YOU ARE HERE > Tourism > Guerande
Guérande is open to the east, towards Nantes, at Saint Michael’s Gate, which is the main entrance to the medieval town.
Its impressive architecture, dating from the 15th century, testifies to the town’s prestige and power during the Middle Ages. The two towers frame the carriage and pedestrian gateways, which once constituted a fortified garrison. Portcullis, portals and drawbridge have since disappeared. The moat was filled up as a measure for public health during the 18th century, by the Duke of Aiguillon, commander and governor of Brittany.
Initially, an official residence of the town’s garrison commander, the apartments were then allocated to the governor of Guérande with the incorporation of Brittany into France in 1532.
The mullioned and transomed windows situated at the rear of the ediface show its residential aspect. During the French Revolution the gate became a jail and remained so until the beginning of the 20th century.
During the Restoration, Saint Michael’s Gate became the Town Hall after its renovation.
In 1878, Paul Boeswillwald, an architect of historical monuments, proposed an ambitious project for the reconstruction of the ramparts and towers. But the venture was abandoned. It wasn’t until between 1898 and 1907 that a true programme of restoration was put in place.
In 1928, the committee of the "Amis de Guérande" (friends of Guérande) turned the attic of Saint Michael’s Gate into a museum.
Today, the monument houses the local museum’s collections : the "Pays Blanc" kingdom of the salt-panners and the “Pays Noir” the mysterious marshlands of the Brière peasant farmers.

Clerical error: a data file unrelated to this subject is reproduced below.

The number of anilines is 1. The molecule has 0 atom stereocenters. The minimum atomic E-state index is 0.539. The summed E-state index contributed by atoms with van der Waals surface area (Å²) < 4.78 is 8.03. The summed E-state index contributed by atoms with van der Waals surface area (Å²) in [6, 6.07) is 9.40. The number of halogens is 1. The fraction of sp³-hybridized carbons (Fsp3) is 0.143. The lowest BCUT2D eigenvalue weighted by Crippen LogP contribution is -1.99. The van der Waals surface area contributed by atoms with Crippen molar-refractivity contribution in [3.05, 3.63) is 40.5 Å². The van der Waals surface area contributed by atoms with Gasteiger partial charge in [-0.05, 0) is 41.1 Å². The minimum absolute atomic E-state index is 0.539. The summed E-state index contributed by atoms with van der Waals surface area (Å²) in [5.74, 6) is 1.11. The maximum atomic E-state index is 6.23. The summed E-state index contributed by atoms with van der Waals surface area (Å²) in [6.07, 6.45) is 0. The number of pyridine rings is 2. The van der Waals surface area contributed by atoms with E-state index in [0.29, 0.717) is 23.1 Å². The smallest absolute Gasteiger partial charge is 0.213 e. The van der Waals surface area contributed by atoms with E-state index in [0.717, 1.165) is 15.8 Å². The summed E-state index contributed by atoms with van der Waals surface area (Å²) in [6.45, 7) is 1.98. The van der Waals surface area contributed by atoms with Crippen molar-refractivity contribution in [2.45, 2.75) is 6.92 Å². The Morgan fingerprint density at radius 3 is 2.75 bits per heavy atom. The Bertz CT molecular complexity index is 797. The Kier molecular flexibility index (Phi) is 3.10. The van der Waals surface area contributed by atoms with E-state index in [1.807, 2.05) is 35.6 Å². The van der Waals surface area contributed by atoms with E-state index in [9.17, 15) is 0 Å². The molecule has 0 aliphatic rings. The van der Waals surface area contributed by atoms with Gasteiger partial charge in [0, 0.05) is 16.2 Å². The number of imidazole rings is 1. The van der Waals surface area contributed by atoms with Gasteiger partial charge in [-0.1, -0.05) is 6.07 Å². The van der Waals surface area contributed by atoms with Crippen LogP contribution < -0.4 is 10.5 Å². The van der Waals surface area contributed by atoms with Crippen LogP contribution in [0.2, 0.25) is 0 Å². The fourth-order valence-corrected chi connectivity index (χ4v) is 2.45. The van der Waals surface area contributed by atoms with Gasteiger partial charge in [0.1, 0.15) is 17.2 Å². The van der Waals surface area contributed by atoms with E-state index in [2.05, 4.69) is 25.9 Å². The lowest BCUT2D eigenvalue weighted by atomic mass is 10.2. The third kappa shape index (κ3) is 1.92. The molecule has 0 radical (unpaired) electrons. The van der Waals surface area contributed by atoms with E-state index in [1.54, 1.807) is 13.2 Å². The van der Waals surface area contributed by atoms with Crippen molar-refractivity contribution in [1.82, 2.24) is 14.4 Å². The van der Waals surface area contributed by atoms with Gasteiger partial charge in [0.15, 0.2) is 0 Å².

You enter the monument via a single narrow tower staircase which gives you access to the three floors.
This has kept its original interior architecture, with a chimney in each room and a window "à coussièges". The various signs carved in the walls identified the stonecutters, who were paid according to their contribution.
(1) The museum's reception is in the former portcullis room.
(2) On the right, the first room represents a traditional 18th and 20th century thatched cottage on the marshes of the Brière. Boxes, cupboards, and a box bed made up the typical furnishings of the main living area, which was heated from peat extracted from the marsh.
It was probably this room that was used as a prison during the Revolution.
In the next room (3), a weapons collection is displayed. A pulley crossbow from the 16th century is the centrepiece of the collection.
(4) On the left side of this floor, after recrossing the reception area, one finds traditional furniture used by the salt-marsh worker, painted in "ox blood" or in the "Guérande red".
This furniture, in Louis XIII style, is painted in order to decorate and to protect the wood, and is typical of that found in the homes of the paludiers (saltmarsh workers).
An inventory after the death of its occupant in the year 1692, describes precisely this floor as the private apartments of the governor’s wife.